Elgin's Kneseth Israel to host virtual High Holidays

  • As part of the High Holy Days, Elgin Symphony Orchestra soloist Sara Sitzer will play Kol Nidre at Congregation Kneseth Israel in Elgin.

    As part of the High Holy Days, Elgin Symphony Orchestra soloist Sara Sitzer will play Kol Nidre at Congregation Kneseth Israel in Elgin. Courtesy of Rabbi Margaret Frisch Klein

 
Submitted by Rabbi Margaret Frisch Klein
Updated 9/9/2020 7:33 PM

The Jewish High Holy Days begin Friday, Sept. 18. Congregation Kneseth Israel in Elgin will be having services and other programming throughout the 10-day period. All of their programming will be virtual and online during this unprecedented time. It is open to the public through advance registration.

"Our overriding value is pekuach nefesh, preserving the life and safety of every member, especially the most vulnerable," said Dan Knopoff, Congregation Kneseth Israel's ritual chairman. "Many of us are sad that we won't be together in the building and many of us are relieved that we can still participate together. We will be together, just online."

                                                                                                                                                                                                                       
 

Many of the traditional touchpoints will be preserved. The unique High Holy Day melodies will once again be chanted by their cantorial soloist. The haunting sounds of the shofar will be echo through the community. Prayers for a sweet new year, for renewal and reconciliation will be said. The rabbi still will teach about the meaning of these days. Kol Nidre will be sung and expertly played on the cello by Elgin Symphony Orchestra cellist Sara Sitzer.

"We wanted to make sure that people could enjoy the High Holy Days even if it meant in new ways. We wanted to make sure that the community knew that our doors are still open to all -- on Zoom. Anyone can come worship with us. You just need to register online in advance," said Risa Cohen, president of Congregation Kneseth Israel.

"And we have added some new-to-us traditions. On the second night of Rosh Hashanah we will have. Rosh Hashanah Seder. Much like Passover, we will have a chance to enjoy different foods in a set order and to say the prayer thanking G-d for keeping us alive, sustaining us and enabling us to reach this moment," said Rabbi Margaret Frisch Klein. This year the focus of the year will be on kindness, chesed, in Hebrew. "Where have you found people being kind, even in this time? How do we keep this ancient tradition vibrant and meaningful? How do we find hope? Right here in Judaism."

In fact, the ritual committee team has been working on providing meaningful services for this holiday season since the day after Passover.

Dan Knopoff said, "A lot of thought and intention has gone into providing services that will be meaningful, engaging and a way to keep the community together, even while we are separate."

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In order to help celebrate, each family will receive a bag with "Gear for the New Year." It will include a prayer book on loan, activities to do at home, special readings and some treats like apples and honey and apple cake. For families with children of Torah School age, they will receive a shofar that they can make together as a family.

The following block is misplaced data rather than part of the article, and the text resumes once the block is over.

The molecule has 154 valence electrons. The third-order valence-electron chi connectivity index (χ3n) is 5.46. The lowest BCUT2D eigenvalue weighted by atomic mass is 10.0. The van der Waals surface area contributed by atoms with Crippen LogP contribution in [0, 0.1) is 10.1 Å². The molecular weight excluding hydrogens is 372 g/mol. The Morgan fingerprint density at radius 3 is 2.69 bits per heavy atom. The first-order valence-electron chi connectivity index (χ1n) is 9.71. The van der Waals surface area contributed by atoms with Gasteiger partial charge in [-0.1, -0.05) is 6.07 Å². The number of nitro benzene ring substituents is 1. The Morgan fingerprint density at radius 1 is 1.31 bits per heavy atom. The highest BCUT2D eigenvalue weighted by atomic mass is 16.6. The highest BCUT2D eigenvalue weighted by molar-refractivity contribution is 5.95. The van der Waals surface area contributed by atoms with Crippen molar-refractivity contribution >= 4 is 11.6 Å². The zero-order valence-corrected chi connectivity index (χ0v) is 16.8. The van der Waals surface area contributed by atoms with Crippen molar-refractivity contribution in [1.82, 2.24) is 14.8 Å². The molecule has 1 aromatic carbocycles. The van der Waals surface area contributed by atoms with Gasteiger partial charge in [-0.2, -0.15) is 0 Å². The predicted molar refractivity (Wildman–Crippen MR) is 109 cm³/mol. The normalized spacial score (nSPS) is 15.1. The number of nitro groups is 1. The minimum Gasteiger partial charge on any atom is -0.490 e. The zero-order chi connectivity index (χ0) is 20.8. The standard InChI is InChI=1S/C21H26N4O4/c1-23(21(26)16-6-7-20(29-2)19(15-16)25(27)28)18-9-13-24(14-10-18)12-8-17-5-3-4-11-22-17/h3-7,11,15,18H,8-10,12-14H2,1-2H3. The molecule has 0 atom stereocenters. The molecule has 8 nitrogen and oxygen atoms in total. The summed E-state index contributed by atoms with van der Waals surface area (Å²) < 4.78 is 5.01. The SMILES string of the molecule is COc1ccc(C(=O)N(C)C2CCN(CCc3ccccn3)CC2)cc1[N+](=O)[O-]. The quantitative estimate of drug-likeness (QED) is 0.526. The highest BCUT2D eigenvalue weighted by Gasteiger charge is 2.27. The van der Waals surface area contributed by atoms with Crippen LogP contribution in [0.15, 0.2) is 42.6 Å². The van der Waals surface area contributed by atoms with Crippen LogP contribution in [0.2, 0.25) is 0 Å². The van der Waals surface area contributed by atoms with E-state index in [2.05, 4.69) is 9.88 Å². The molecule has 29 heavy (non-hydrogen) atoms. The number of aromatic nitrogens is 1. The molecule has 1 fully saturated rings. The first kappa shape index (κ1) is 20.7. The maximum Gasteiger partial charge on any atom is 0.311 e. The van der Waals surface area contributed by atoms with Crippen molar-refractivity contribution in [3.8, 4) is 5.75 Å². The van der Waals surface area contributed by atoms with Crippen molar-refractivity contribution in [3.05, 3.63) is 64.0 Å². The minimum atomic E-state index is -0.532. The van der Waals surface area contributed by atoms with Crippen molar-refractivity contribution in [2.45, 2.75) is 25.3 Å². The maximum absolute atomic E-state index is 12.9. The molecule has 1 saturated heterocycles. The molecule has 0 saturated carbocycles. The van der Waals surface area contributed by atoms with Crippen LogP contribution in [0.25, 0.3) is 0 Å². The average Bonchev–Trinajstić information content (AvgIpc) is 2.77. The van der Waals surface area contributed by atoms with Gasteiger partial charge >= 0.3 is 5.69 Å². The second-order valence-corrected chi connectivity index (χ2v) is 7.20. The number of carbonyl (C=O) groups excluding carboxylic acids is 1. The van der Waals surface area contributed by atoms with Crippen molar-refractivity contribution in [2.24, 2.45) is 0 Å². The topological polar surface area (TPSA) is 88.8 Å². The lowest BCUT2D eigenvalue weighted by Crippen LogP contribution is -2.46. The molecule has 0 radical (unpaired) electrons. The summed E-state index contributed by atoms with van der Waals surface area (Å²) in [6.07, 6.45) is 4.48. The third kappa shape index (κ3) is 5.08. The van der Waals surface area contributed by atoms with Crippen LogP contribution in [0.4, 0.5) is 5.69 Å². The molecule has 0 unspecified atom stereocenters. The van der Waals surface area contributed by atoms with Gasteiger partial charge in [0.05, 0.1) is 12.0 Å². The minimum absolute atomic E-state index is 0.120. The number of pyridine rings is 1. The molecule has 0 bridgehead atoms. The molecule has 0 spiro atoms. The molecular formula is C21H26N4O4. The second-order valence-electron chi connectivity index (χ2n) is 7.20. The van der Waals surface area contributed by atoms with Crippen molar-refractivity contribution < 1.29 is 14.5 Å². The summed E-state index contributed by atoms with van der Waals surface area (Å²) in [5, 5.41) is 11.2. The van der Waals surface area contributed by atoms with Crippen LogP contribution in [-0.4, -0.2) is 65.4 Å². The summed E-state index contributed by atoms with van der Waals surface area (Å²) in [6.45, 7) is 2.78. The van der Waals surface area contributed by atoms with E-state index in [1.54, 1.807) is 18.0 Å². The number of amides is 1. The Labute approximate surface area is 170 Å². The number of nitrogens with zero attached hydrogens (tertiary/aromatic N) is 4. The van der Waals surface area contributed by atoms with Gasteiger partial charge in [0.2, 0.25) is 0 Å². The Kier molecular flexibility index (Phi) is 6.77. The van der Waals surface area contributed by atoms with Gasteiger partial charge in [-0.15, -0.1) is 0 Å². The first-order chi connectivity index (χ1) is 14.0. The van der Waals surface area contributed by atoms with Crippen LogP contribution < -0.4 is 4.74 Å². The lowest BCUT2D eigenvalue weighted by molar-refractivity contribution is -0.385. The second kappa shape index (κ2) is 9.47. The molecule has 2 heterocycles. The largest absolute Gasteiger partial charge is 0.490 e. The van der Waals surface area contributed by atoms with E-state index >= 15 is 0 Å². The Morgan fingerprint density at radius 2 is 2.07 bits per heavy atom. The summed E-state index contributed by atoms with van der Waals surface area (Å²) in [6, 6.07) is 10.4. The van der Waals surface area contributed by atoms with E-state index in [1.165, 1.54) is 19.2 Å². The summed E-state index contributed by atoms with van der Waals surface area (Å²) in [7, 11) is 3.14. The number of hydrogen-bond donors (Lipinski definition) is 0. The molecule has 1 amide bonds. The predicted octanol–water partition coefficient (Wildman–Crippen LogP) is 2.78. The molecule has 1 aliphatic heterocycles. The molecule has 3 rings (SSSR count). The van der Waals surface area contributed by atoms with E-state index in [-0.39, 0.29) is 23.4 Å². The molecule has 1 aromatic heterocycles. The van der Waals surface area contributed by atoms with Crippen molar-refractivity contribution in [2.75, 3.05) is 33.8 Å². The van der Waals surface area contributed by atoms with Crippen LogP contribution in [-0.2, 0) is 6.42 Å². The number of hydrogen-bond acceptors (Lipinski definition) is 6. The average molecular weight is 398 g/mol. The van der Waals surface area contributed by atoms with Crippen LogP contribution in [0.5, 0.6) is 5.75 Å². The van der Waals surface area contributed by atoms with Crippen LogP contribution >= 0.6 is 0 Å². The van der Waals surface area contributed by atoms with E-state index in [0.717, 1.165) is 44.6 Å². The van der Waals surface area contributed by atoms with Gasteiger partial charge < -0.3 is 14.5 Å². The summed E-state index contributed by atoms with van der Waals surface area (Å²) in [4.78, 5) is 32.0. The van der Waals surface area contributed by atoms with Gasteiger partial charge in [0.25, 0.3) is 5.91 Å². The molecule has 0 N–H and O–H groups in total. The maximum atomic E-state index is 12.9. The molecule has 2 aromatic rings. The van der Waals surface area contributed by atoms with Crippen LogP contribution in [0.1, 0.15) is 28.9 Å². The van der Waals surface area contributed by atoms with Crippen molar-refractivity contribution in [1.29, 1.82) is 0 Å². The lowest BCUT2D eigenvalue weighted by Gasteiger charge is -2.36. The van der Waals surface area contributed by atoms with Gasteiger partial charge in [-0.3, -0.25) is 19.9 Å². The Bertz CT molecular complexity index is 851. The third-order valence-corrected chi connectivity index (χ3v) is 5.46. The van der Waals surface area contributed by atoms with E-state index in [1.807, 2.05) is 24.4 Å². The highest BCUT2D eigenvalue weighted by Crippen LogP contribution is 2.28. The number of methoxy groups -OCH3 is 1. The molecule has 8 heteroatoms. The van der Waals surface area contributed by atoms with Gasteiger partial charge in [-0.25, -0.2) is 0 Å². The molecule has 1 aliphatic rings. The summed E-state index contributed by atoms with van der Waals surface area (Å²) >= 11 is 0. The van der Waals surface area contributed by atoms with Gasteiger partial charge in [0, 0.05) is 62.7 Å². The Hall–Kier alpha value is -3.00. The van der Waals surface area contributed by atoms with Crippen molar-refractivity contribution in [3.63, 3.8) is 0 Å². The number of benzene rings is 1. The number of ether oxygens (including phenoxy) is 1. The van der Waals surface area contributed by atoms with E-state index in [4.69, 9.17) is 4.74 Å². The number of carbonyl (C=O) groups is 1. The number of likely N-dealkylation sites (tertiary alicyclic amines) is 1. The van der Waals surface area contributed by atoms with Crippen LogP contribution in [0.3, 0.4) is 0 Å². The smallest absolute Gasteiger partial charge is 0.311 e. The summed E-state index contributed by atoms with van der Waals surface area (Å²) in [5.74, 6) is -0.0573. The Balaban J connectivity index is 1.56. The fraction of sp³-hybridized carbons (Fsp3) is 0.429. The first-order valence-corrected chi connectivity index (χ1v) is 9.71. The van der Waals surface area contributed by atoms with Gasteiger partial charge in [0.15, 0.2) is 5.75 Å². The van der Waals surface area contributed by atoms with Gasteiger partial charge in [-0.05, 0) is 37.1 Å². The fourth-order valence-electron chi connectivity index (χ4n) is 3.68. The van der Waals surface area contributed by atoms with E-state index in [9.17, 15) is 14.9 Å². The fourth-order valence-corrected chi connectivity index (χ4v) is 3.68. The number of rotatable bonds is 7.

"The one commandment for Rosh Hashanah is to hear the voice of the shofar. We want to make sure that every family that wants to can participate in that special sound. It is both an alarm clock calling us to wake up, the sound of crying and celebration and a sound of comfort. It is like no other so we are making sure people have ways to do that in many different ways, not just in the synagogue itself," added Rabbi Frisch Klein.

One way to do that is to participate in the special preparatory educational programs.

This week, on Thursday evening, Sept. 10 is all about shofar. "I am not the best shofar blower in the congregation, but I have successfully taught others for years how to do this. It is exciting. We will look at some texts about shofar, talk about how to make one, hear a variety of different people blow shofar and learn to do it," Rabbi Frisch Klein said.

Torah School will begin with special activities for all ages on Zoom on Sunday, Sept. 13.

"It is really important for our students who come from 11 different school systems have a chance to learn about their Jewish heritage and beauty of the Jewish holidays. Each of our teachers has been working all summer to make this an exciting, innovative year with ages appropriate and Zoom appropriate activities. The kids are really looking forward to being together again, even on Zoom and the teachers have continued to bond together as a team, becoming friends," said Heather Weiser, educational director.

                                                                                                                                                                                                                       
 

In addition, both Rosh Hashanah and Yom Kippur will have a Family Service that kids and their parents and grandparents can participate in fully.

Between Rosh Hashanah and Yom Kippur we will explore the Book of Jonah, one of our Yom Kippur texts. On Thursday, Sept. 24, Anita Silvert, a gifted theater director will help us see ourselves as Jonah through bibliodrama. On Friday, Sept. 25, Mike Montgomery, interim director of Food for Greater Elgin, will help us understand food insecurity and why Isaiah asked in G-d's name, "Is this the fast I desire? No, rather, it is to feed the hungry."

For more information and the full schedule of High Holy Day events, contact Congregation Kneseth Israel, www.ckielgin.org or by phone (847) 741-5656.

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